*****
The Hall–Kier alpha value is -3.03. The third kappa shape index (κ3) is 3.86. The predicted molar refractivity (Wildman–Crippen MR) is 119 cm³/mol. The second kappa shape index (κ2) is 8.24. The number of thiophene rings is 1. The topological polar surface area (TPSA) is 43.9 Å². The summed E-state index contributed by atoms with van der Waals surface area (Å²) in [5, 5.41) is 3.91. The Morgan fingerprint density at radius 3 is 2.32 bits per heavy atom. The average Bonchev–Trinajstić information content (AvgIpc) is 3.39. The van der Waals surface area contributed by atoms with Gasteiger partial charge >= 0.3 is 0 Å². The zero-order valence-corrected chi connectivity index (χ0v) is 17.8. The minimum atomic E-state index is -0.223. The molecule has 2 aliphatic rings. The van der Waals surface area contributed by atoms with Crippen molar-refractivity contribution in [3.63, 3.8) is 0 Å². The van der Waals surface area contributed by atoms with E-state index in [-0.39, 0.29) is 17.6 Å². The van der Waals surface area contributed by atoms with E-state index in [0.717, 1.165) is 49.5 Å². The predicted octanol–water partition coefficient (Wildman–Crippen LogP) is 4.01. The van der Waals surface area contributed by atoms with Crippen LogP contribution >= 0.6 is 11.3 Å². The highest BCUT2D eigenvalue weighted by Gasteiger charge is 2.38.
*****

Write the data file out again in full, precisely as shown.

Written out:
The Hall–Kier alpha value is -3.03. The third kappa shape index (κ3) is 3.86. The predicted molar refractivity (Wildman–Crippen MR) is 119 cm³/mol. The second kappa shape index (κ2) is 8.24. The number of thiophene rings is 1. The topological polar surface area (TPSA) is 43.9 Å². The summed E-state index contributed by atoms with van der Waals surface area (Å²) in [5, 5.41) is 3.91. The Morgan fingerprint density at radius 3 is 2.32 bits per heavy atom. The average Bonchev–Trinajstić information content (AvgIpc) is 3.39. The van der Waals surface area contributed by atoms with Gasteiger partial charge >= 0.3 is 0 Å². The zero-order valence-corrected chi connectivity index (χ0v) is 17.8. The minimum atomic E-state index is -0.223. The molecule has 2 aliphatic rings. The van der Waals surface area contributed by atoms with Crippen molar-refractivity contribution in [3.63, 3.8) is 0 Å². The van der Waals surface area contributed by atoms with E-state index in [-0.39, 0.29) is 17.6 Å². The van der Waals surface area contributed by atoms with E-state index in [0.717, 1.165) is 49.5 Å². The predicted octanol–water partition coefficient (Wildman–Crippen LogP) is 4.01. The van der Waals surface area contributed by atoms with Crippen LogP contribution >= 0.6 is 11.3 Å². The highest BCUT2D eigenvalue weighted by Gasteiger charge is 2.38.